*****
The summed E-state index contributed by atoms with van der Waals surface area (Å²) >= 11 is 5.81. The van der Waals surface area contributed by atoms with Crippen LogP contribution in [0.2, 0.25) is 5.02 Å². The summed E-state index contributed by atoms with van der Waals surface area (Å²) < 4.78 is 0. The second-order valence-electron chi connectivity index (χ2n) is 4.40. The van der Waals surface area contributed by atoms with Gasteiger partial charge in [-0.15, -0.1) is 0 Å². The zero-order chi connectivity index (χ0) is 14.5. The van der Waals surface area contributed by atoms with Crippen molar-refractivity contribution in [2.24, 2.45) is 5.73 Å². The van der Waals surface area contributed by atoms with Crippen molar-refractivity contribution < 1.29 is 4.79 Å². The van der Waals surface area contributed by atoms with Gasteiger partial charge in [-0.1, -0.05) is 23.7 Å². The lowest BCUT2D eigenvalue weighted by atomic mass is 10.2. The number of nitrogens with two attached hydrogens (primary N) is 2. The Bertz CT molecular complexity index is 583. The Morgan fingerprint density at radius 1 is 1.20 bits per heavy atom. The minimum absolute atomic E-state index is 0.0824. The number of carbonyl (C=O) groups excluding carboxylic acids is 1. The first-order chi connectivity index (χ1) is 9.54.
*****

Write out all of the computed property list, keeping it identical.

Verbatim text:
The summed E-state index contributed by atoms with van der Waals surface area (Å²) >= 11 is 5.81. The van der Waals surface area contributed by atoms with Crippen LogP contribution in [0.2, 0.25) is 5.02 Å². The summed E-state index contributed by atoms with van der Waals surface area (Å²) < 4.78 is 0. The second-order valence-electron chi connectivity index (χ2n) is 4.40. The van der Waals surface area contributed by atoms with Gasteiger partial charge in [-0.15, -0.1) is 0 Å². The zero-order chi connectivity index (χ0) is 14.5. The van der Waals surface area contributed by atoms with Crippen molar-refractivity contribution in [2.24, 2.45) is 5.73 Å². The van der Waals surface area contributed by atoms with Crippen molar-refractivity contribution < 1.29 is 4.79 Å². The van der Waals surface area contributed by atoms with Gasteiger partial charge in [-0.1, -0.05) is 23.7 Å². The lowest BCUT2D eigenvalue weighted by atomic mass is 10.2. The number of nitrogens with two attached hydrogens (primary N) is 2. The Bertz CT molecular complexity index is 583. The Morgan fingerprint density at radius 1 is 1.20 bits per heavy atom. The minimum absolute atomic E-state index is 0.0824. The number of carbonyl (C=O) groups excluding carboxylic acids is 1. The first-order chi connectivity index (χ1) is 9.54.